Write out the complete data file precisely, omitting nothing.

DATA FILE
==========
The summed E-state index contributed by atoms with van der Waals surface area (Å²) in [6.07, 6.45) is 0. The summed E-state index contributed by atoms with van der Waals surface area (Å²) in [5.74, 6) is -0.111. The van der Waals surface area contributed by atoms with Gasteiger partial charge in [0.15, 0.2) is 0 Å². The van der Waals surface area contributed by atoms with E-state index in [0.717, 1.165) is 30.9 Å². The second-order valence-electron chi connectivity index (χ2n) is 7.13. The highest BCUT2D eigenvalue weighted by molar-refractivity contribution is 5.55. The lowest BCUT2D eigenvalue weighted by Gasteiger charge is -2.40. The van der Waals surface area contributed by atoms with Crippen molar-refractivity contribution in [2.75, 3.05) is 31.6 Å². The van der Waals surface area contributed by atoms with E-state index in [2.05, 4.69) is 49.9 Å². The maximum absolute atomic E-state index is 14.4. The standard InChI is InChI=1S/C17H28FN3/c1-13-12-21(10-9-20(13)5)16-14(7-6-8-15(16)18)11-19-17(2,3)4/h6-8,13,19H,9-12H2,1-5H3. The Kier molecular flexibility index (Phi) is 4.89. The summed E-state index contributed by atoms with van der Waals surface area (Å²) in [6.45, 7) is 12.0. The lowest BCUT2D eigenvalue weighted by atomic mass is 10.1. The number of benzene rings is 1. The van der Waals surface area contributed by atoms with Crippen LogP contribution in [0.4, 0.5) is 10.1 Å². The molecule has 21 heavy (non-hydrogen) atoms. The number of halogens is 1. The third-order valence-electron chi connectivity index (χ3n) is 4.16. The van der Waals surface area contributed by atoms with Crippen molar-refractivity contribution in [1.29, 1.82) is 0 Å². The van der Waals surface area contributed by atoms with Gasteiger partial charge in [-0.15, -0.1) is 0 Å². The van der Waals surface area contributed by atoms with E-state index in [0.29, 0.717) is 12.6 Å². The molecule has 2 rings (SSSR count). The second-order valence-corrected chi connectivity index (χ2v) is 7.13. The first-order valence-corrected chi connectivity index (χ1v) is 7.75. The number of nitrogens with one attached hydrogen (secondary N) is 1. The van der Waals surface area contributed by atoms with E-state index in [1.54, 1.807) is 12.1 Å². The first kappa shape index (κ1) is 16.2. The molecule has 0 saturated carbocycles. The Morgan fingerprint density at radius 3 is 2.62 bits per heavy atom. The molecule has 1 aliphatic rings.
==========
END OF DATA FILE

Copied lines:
The summed E-state index contributed by atoms with van der Waals surface area (Å²) in [6.07, 6.45) is 0. The summed E-state index contributed by atoms with van der Waals surface area (Å²) in [5.74, 6) is -0.111. The van der Waals surface area contributed by atoms with Gasteiger partial charge in [0.15, 0.2) is 0 Å². The van der Waals surface area contributed by atoms with E-state index in [0.717, 1.165) is 30.9 Å². The second-order valence-electron chi connectivity index (χ2n) is 7.13. The highest BCUT2D eigenvalue weighted by molar-refractivity contribution is 5.55. The lowest BCUT2D eigenvalue weighted by Gasteiger charge is -2.40. The van der Waals surface area contributed by atoms with Crippen molar-refractivity contribution in [2.75, 3.05) is 31.6 Å². The van der Waals surface area contributed by atoms with E-state index in [2.05, 4.69) is 49.9 Å². The maximum absolute atomic E-state index is 14.4. The standard InChI is InChI=1S/C17H28FN3/c1-13-12-21(10-9-20(13)5)16-14(7-6-8-15(16)18)11-19-17(2,3)4/h6-8,13,19H,9-12H2,1-5H3. The Kier molecular flexibility index (Phi) is 4.89. The summed E-state index contributed by atoms with van der Waals surface area (Å²) in [6.45, 7) is 12.0. The lowest BCUT2D eigenvalue weighted by atomic mass is 10.1. The number of benzene rings is 1. The van der Waals surface area contributed by atoms with Crippen LogP contribution in [0.4, 0.5) is 10.1 Å². The molecule has 21 heavy (non-hydrogen) atoms. The number of halogens is 1. The third-order valence-electron chi connectivity index (χ3n) is 4.16. The van der Waals surface area contributed by atoms with Crippen molar-refractivity contribution in [1.29, 1.82) is 0 Å². The van der Waals surface area contributed by atoms with Gasteiger partial charge in [-0.15, -0.1) is 0 Å². The van der Waals surface area contributed by atoms with E-state index in [0.29, 0.717) is 12.6 Å². The molecule has 2 rings (SSSR count). The second-order valence-corrected chi connectivity index (χ2v) is 7.13. The first-order valence-corrected chi connectivity index (χ1v) is 7.75. The number of nitrogens with one attached hydrogen (secondary N) is 1. The van der Waals surface area contributed by atoms with E-state index in [1.54, 1.807) is 12.1 Å². The first kappa shape index (κ1) is 16.2. The molecule has 0 saturated carbocycles. The Morgan fingerprint density at radius 3 is 2.62 bits per heavy atom. The molecule has 1 aliphatic rings.